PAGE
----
In the Debating for Democracy Workshop on Saturday we learned some techniques on how to frame arguments in a more coherent, positive way. In other words, how to phrase things in a way that there is a sense that something can be done, that it’s a stance on what you’re for rather than what you’re against, and so you’re using facts and statistics in an effective manner. This was a really productive workshop for me, and I found a lot of value in the way things were explained to us.

We did a couple of exercises that came up with some cool results. At one point we were asked to come up with three words that described your advocacy dream team. I pulled some of my favorite words from that exercise: Empathetic, Resilient, Accessible, Diverse, Inclusive, and Informed. In addition to that workshop I had time to think on one of the issues that is important to me, and come up with a little bit more of a solid idea of what I wanted to promote the most, at least on that day.

I was working on the idea of access to higher education, but over the course of the day I decided that interdisciplinary education at all levels is incredibly important. To promote variability, flexibility, in subject and type of education will create far greater access to education to individuals in varying circumstances. I think this is important at all levels of education, from kids to teens, to college or trade school to industry training; I cannot imagine any kind or form of education that would not benefit from connections to other subjects and fields.

I also had a really cool conversation with my internship adviser about how to think about research questions and findings. We talked about why it’s important to note and think about why certain terms come up with results while others don’t, why one aspect of a topic is studied while another is not, or at least not noticeably. We talked about how I was going to account for these observations in my literature review, possibly in the form of some recommended questions for further inquiry, perhaps to include it in the prose discussion or conclusion, for examples. It was a very informative and interesting conversation that brought up a lot of things for me to consider as I am working on my literature review.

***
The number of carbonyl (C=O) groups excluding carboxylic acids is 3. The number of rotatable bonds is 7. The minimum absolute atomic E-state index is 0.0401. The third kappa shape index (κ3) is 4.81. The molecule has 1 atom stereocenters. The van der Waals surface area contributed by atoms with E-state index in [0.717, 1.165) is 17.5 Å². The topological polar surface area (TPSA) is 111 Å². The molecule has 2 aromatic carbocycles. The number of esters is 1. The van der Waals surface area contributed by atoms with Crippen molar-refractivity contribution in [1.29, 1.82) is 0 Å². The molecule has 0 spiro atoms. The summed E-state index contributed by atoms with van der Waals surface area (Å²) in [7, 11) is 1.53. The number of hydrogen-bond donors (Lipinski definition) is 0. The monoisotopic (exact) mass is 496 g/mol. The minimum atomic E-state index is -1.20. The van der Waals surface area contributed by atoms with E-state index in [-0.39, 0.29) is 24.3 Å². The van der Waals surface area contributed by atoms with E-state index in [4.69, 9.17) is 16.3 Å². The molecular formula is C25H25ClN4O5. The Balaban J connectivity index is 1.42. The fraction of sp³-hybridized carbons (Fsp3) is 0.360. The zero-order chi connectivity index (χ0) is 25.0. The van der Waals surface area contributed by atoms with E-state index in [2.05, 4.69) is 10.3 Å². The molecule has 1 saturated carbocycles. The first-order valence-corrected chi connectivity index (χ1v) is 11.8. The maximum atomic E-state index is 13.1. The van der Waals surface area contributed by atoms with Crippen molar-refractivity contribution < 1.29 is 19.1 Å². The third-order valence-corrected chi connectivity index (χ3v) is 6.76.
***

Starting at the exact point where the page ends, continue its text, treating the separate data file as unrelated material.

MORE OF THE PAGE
In all, I am a bit stressed about the amount of writing and reading I have to get done, but I am not despairing, and I had a very productive week in terms of thinking and working on cool events.

Red Vines Taste Like: — Weeks Six and Seven ‘Tasting’ Reflections

Red vines taste like theatre. Jalapeno Poppers taste like playing Spore on my Ninetendo DS Lite. Wild sage smells like the heat and high desert of Utah where neighbors burned unwanted sage in the summer. Wasabi Peas taste like writing, Andes mints taste like trips to Olive Garden.

These are strong sense memories for me. Nearly every time I taste these foods, I think of these events, or actions. They are strongly associated with each other. The only time I ever ate Red Vines were at dance lessons when I was young, and later during theatre programs when I was in high school. They accompanied the smell of sweat, dust, glitter, and hot lights.

I have a lot of these sense memories, and I don’t remember them until I’m hit with that scent, or taste, or sound. Not all of them are good, but many of them are. I think everyone has them, consciously or not. The traditions of eating certain foods, or certain smells can make you feel a certain way. Maybe that’s part of what it means when it ‘feels like christmas’ or another holiday, the smells and sights are there, and they trigger past memories and feelings.